“I can honestly say that the environment now is as toxic and destructive as I have ever seen it,” wrote Greg Smith on his “last day at Goldman Sachs,” capping 12 years with Wall Street’s gilded firm.
“It makes me ill how callously people talk about ripping their clients off,” he wrote. “Over the last 12 months I have seen five different managing directors refer to their own clients as ‘muppets,’ sometimes over internal e-mail.”
When the history books are written about Goldman Sachs, they may reflect that the current chief executive officer, Lloyd C. Blankfein, and the president, Gary D. Cohn, lost hold of the firm’s culture on their watch. I truly believe that this decline in the firm’s moral fiber represents the single most serious threat to its long-run survival.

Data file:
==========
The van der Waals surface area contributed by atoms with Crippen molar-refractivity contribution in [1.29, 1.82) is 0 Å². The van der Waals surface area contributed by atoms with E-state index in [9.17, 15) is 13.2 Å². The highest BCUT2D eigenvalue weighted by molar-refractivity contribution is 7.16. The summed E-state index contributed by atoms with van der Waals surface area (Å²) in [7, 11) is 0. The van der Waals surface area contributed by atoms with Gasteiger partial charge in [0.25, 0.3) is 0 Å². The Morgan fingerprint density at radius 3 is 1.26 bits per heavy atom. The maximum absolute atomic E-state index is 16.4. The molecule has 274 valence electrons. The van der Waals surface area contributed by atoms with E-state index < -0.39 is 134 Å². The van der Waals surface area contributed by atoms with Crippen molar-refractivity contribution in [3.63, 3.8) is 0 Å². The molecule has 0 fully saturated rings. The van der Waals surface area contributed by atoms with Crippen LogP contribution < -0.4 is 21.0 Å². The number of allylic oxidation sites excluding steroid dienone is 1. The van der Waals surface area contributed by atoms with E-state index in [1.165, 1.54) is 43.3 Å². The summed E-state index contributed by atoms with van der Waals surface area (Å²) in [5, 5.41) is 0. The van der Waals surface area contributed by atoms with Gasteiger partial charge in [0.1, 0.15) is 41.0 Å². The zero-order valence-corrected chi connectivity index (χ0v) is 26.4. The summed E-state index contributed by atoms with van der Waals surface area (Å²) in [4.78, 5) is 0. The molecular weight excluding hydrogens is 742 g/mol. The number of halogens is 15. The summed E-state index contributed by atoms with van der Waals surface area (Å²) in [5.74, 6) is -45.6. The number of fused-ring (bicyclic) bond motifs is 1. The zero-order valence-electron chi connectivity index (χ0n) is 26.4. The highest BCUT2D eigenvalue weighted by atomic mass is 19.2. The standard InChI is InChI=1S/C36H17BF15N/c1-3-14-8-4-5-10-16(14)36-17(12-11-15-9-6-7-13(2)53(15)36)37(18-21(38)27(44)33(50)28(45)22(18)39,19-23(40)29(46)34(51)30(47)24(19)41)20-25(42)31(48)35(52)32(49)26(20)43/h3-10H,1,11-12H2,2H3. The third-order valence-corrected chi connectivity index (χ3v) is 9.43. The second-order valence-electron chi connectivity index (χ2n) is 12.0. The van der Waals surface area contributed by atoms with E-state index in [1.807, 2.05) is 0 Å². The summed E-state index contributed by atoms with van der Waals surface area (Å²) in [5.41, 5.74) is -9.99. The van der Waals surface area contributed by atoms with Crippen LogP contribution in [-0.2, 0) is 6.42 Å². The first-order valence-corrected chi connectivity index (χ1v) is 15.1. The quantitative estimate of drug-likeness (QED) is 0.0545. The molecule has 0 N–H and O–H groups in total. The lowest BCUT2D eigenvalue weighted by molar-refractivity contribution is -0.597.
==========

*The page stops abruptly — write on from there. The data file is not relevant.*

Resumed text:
To be fair, here is part of Goldman Sachs response:
In a company of our size, it is not shocking that some people could feel disgruntled. But that does not and should not represent our firm of more than 30,000 people. Everyone is entitled to his or her opinion. But, it is unfortunate that an individual opinion about Goldman Sachs is amplified in a newspaper and speaks louder than the regular, detailed and intensive feedback you have provided the firm and independent, public surveys of workplace environments.
While we expect you find the words you read today foreign from your own day-to-day experiences, we wanted to remind you what we, as a firm ““ individually and collectively ““ think about Goldman Sachs and our client-driven culture.
Toxic cultures are bad. Don’t talk bad about your clients. Business 101 stuff.